PM awaiting outcome of revenue understatement probe

The content originally appeared on: Trinidad and Tobago Newsday

Acting Prime Minister and Minister of Finance Colm Imbert, speaks at a post cabinet briefing, White Hall, Port of Spain on May 16. – Photo by Angelo Marcelle

THE Prime Minister says he is eagerly awaiting the outcome of an independent investigation into a $2.6 billion revenue understatement in the 2023 public financial accounts by a team appointed by the Cabinet.

Dr Rowley also expressed surprise and disappointment that this matter has been converted into an unnecessary bacchanal in the public domain.

He made these comments during a news conference at the VIP lounge of the Piarco International Airport on May 19.

Rowley returned home from visits to Ghana and India last week.

Finance Minister Colm Imbert acted as prime minister during Rowley’s absence.

Rowley told the media that he was briefed by Imbert about government matters during that time.

“I am quite surprised at this development and very disappointed that it would have happened. There is an investigation taking place. I like everybody else would want to see what the investigation says because this is not the kind of thing that I anticipated.”

He said, “I was first informed there was a problem. I think it was in early March.”

Reminding the media that he has been a parliamentarian since 1991, Rowley said, “I am very familiar with auditor general reports coming to the Parliament. I have been in Parliament for decades.”

He added this is not a matter which turns the country upside down.

“On this occasion, something happened which…I’m still quite stressed about it because as prime minister of the country, I don’t take very lightly, a public official, especially one involved in audit, telling me and the rest of the world that the minister of finance has been engaging in backdating the books. That’s a very serious allegation and it has far reaching consequences.”

This claim was made in pre-action protocol letters sent by Freedom Law Chambers, the legal representative of Auditor General Jaiwantie Ramdass, to Imbert.

This claim has been rejected in correspondence from law firm MG Daly & Partners, who are representing Imbert, to Freedom Law Chambers.

Rowley recalled an instance some years ago where the Energy Ministry had an error with respect to reporting data on natural gas production.

“When the rating agencies came to look at us to be able to rate the country, it was serious consequences for its financial situation. That error was picked up by the minister of finance and the minister of finance drew it to the minister of energy and it was rectified.”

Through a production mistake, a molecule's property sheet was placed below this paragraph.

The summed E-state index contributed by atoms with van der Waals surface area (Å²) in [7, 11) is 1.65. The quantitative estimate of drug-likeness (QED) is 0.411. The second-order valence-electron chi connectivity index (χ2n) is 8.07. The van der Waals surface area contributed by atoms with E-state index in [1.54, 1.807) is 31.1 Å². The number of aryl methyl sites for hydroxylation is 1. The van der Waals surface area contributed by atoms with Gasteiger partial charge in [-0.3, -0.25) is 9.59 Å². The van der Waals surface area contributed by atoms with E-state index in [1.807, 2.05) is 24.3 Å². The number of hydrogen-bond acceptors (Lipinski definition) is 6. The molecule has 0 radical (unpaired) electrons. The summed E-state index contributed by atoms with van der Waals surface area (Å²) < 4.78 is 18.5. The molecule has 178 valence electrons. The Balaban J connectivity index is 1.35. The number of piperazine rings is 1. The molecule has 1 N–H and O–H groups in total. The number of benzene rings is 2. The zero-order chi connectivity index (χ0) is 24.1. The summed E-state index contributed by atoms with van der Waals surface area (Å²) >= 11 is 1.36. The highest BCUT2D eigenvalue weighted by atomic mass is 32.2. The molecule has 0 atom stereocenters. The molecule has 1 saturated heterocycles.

Rowley said, “The ratings agencies knowing of this, that there was an error that was corrected, took the position well the fact that you had to correct something means that there might be something here that I should be concerned about and this could result in you being downgraded.”

He added, “That was just a number from the ministry of energy. So you could imagine when the Auditor General is saying to the world that the minister of finance has backdated the finances and all kinds of interpretations are being put on that alleged action.”

Reiterating his first knew about this issue in March, Rowley said, “This came to a head in a public spat towards the end of April and I just had to look on helplessly as prime minister.”

He added, “I have no role in it. None whatsoever because it’s all a matter between office holders who are specifically put to handle specific actions in handling our finances. No room in there for the Office of Prime Minister.”

As prime minister, Rowley does not direct the Comptroller of Accounts, Treasury Division, any other department which falls under the jurisdiction of the finance ministry or the Auditor General.

He said, “But I do know and that a problem arose for cause, requiring sane and sober behaviour and just as we have done with many other things, it has been converted into an unnecessary dangerous bacchanal.”

Rowley reiterated, “I too wait on the outcome of the investigation to see and to confirm what has happened here.”

Asked whether he was confident the matter was being handled properly between Imbert and Ramdass, Rowley said the way Government has conducted its business, “it is my view and I have confidence that people who are reasonable will treat with government statements as statements requiring their serious consideration.”

While some people prefer other statements, he continued, “I believe that the people who have a respect for the Government of Trinidad and Tobago, will give value to the Government’s statements in this matter.”

Rowley acknowledged that this matter is now in court.

“These are places where one can separate fact from fiction and I hope that in the not too distant future this matter will be clarified and be behind us.”

At a virtual news conference on May 7, Imbert announced the team to investigate the revenue understatement.

The team is led by retired justice David Harris.

Other members of the team include David C Benjamin, a former audit director at the Auditor General’s department and information technology (IT) specialists from Norway.

The team is expected to report to Imbert within two months.

In a signed May 15 letter to attorney Aasha Ramlal of Freedom Law Chambers, attorney Jo-Anne Julien of MG Daly & Partners said the investigation will not be cancelled or recalled as called for in Ramlal’s May 12 letter to Imbert.

On May 16, Ramdass’ attorneys filed for judical review on this matter.

Justice Westmin James said he will give his ruling on this matter on June 3.